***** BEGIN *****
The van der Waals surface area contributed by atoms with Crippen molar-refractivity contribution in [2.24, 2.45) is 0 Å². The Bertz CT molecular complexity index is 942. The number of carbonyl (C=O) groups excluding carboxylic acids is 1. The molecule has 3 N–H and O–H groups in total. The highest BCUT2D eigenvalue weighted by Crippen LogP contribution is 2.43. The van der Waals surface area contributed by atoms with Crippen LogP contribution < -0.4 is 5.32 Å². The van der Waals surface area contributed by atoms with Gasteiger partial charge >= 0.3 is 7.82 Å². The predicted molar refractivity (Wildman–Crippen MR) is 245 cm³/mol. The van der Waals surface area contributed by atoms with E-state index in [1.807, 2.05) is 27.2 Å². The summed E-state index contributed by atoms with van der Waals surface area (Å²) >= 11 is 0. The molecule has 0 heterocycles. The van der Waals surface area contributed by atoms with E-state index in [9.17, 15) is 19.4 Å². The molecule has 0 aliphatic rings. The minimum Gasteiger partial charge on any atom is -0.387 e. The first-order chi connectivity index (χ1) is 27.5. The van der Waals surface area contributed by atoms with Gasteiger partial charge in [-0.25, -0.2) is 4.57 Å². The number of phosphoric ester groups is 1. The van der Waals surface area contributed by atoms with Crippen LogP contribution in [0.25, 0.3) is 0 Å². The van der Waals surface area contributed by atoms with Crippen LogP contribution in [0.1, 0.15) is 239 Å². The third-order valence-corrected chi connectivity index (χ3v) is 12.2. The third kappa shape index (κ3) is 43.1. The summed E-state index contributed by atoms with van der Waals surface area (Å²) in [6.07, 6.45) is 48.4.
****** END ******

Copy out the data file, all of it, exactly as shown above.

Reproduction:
The van der Waals surface area contributed by atoms with Crippen molar-refractivity contribution in [2.24, 2.45) is 0 Å². The Bertz CT molecular complexity index is 942. The number of carbonyl (C=O) groups excluding carboxylic acids is 1. The molecule has 3 N–H and O–H groups in total. The highest BCUT2D eigenvalue weighted by Crippen LogP contribution is 2.43. The van der Waals surface area contributed by atoms with Crippen LogP contribution < -0.4 is 5.32 Å². The van der Waals surface area contributed by atoms with Gasteiger partial charge >= 0.3 is 7.82 Å². The predicted molar refractivity (Wildman–Crippen MR) is 245 cm³/mol. The van der Waals surface area contributed by atoms with E-state index in [1.807, 2.05) is 27.2 Å². The summed E-state index contributed by atoms with van der Waals surface area (Å²) >= 11 is 0. The molecule has 0 heterocycles. The van der Waals surface area contributed by atoms with E-state index in [9.17, 15) is 19.4 Å². The molecule has 0 aliphatic rings. The minimum Gasteiger partial charge on any atom is -0.387 e. The first-order chi connectivity index (χ1) is 27.5. The van der Waals surface area contributed by atoms with Gasteiger partial charge in [-0.25, -0.2) is 4.57 Å². The number of phosphoric ester groups is 1. The van der Waals surface area contributed by atoms with Crippen LogP contribution in [0.25, 0.3) is 0 Å². The van der Waals surface area contributed by atoms with Crippen LogP contribution in [0.1, 0.15) is 239 Å². The third-order valence-corrected chi connectivity index (χ3v) is 12.2. The third kappa shape index (κ3) is 43.1. The summed E-state index contributed by atoms with van der Waals surface area (Å²) in [6.07, 6.45) is 48.4.